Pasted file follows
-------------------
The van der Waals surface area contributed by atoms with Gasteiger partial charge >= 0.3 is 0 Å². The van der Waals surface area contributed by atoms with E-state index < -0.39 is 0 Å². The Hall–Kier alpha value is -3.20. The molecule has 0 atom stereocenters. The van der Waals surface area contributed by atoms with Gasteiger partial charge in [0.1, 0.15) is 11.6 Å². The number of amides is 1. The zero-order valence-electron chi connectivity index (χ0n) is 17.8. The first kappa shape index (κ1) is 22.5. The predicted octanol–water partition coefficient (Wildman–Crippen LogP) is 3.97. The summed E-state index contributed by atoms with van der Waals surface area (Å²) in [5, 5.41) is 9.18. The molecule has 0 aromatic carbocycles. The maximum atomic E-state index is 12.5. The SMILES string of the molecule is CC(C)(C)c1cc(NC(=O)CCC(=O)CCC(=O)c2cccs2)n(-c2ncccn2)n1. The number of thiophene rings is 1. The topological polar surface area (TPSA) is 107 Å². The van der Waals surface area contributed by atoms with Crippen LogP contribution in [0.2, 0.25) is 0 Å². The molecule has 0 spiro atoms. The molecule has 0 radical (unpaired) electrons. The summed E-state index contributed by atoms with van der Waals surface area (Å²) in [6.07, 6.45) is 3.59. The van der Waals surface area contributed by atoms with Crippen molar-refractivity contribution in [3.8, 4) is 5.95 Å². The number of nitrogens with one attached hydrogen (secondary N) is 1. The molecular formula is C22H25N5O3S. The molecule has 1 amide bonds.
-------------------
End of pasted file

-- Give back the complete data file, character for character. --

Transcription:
The van der Waals surface area contributed by atoms with Gasteiger partial charge >= 0.3 is 0 Å². The van der Waals surface area contributed by atoms with E-state index < -0.39 is 0 Å². The Hall–Kier alpha value is -3.20. The molecule has 0 atom stereocenters. The van der Waals surface area contributed by atoms with Gasteiger partial charge in [0.1, 0.15) is 11.6 Å². The number of amides is 1. The zero-order valence-electron chi connectivity index (χ0n) is 17.8. The first kappa shape index (κ1) is 22.5. The predicted octanol–water partition coefficient (Wildman–Crippen LogP) is 3.97. The summed E-state index contributed by atoms with van der Waals surface area (Å²) in [5, 5.41) is 9.18. The molecule has 0 aromatic carbocycles. The maximum atomic E-state index is 12.5. The SMILES string of the molecule is CC(C)(C)c1cc(NC(=O)CCC(=O)CCC(=O)c2cccs2)n(-c2ncccn2)n1. The number of thiophene rings is 1. The topological polar surface area (TPSA) is 107 Å². The van der Waals surface area contributed by atoms with Crippen LogP contribution in [0.2, 0.25) is 0 Å². The molecule has 0 spiro atoms. The molecule has 0 radical (unpaired) electrons. The summed E-state index contributed by atoms with van der Waals surface area (Å²) in [6.07, 6.45) is 3.59. The van der Waals surface area contributed by atoms with Crippen molar-refractivity contribution in [3.8, 4) is 5.95 Å². The number of nitrogens with one attached hydrogen (secondary N) is 1. The molecular formula is C22H25N5O3S. The molecule has 1 amide bonds.